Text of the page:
How detailed are NFL teams' IDER plans for training camp? What we learned from the Lions

Courtesy Detroit Lions

NFL players are reporting this week to team facilities that look a lot different than they remember. As teams have worked through the summer to retrofit their buildings for coronavirus safety protocols, change has touched every corner.

As the NFL monitors worrisome developments in Major League Baseball, it continues to stress to its teams and players the importance of not just limiting the spread of COVID-19 but responding to its inevitable appearance. And the more details a team can provide about the way it's preparing for that, the sooner its facility can be approved for training camp.

If you've been following coverage of the NFL's attempt at reopening, you've probably heard or read the term "IDER plan." That stands for "infectious disease emergency response," and each of the 32 teams has had to submit one for approval by the league and then the NFLPA. As of Monday night, the NFLPA had approved 25 of the 32 IDER plans and was in the process of reviewing the other seven.

The best of them, and the ones that were approved the most quickly, are the ones that are the most thorough and detailed, union sources said last week. An example of one of the first plans to be approved was that of the Detroit Lions, which was described by a source as upward of 20 pages long and extensive in its detail.

The Lions' plan touches on the basics, including how the team is complying with state and local COVID-19 guidelines, what the plan is for travel and how to keep players and team employees safe while on the road, on buses, on charter flights, in team hotels. And while there are league-wide protocols in place for how to respond if someone in the building tests positive or shows symptoms, the most thorough IDER plans offer specifics in terms of which rooms are the designated isolation areas and what exactly the plan is for treating an infected individual and transporting him from the facility to his home.

But as one source leafed through the Lions' IDER plan as an example of a thorough and complete one, there were other aspects that stood out. The plan touches on, among other things:

  • How they handle packages coming to and from the building. Who's authorized to receive and handle them; in which rooms they're allowed to be stored; and how, when and by whom they're delivered to the appropriate people.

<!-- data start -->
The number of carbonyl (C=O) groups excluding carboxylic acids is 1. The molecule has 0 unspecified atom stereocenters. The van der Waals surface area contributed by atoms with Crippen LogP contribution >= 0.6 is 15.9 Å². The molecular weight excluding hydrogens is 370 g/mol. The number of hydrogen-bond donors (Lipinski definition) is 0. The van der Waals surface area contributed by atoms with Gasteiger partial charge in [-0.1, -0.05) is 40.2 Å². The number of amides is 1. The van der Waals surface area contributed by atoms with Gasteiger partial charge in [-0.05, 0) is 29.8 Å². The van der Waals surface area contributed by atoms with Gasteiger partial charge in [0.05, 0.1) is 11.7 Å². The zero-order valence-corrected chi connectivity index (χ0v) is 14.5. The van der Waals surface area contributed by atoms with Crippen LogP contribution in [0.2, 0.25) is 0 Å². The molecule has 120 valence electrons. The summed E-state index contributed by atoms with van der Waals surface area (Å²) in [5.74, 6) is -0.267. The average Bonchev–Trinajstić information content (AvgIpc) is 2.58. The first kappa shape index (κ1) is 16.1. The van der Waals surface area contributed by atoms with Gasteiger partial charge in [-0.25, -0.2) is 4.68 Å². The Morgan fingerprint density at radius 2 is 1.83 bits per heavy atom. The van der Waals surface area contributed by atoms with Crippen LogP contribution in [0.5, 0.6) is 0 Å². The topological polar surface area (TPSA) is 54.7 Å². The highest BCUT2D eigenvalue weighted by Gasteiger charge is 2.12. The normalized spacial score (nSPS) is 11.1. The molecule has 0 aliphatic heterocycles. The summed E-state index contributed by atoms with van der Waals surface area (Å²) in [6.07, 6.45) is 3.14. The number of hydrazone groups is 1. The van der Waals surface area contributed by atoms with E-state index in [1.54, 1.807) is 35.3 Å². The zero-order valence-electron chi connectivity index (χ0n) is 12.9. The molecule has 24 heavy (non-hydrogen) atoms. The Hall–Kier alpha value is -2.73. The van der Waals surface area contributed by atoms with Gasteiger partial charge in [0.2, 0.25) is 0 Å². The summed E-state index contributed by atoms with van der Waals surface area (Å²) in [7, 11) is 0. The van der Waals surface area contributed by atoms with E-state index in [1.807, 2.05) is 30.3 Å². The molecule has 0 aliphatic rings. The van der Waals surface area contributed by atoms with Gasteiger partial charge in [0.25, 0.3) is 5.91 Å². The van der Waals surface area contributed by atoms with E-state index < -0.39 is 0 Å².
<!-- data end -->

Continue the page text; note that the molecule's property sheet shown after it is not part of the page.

• What types of supplies they're using to clean and disinfect the facility. The union wants to know whether teams are using hospital-grade disinfectants and personal protective equipment.

  • Changes the team has made to the facilities' HVAC system to upgrade filters.

  • Specific ways they're following FDA recommendations for the preparation and handling of food. One colloquial way the NFLPA has been describing its mission in reviewing the IDER plans is that they have to "make sure we can get guys to lunch safely."

And while that sounds like a simple thing, in 2020 it most certainly will not be. Buffet-style cafeterias at NFL facilities are no more. Teams have made plans to have players and staff order food ahead of time via a phone app so their entire cafeteria experience this year is "grab and go."

Different teams, of course, have different facilities. Some, such as those in Dallas, Minnesota and Las Vegas, are new and offer space for everybody to spread out. Other, older ones have had to get creative. Some have adhered to the recommendations for space between lockers by converting media work rooms into auxiliary locker rooms, because even if media are allowed at the facilities this year they won't be allowed to set up and work there as they have in years past.

Locker room setups in the NFL are usually, at least loosely, based on position groups. For example, one wall will have lockers with all of the offensive linemen next to each other. This year, not only do teams have to leave space between lockers, some are purposely mixing up the position groups throughout the room, so players who are in close contact on the field won't spend as much time in close contact in the locker room as well.

So when you see or hear that a team's IDER plan has been approved, you can believe it has a level of detail that you probably hadn't even considered. The answer to the question, "What's different about your team's facility this year?" is going to be, "Just about everything."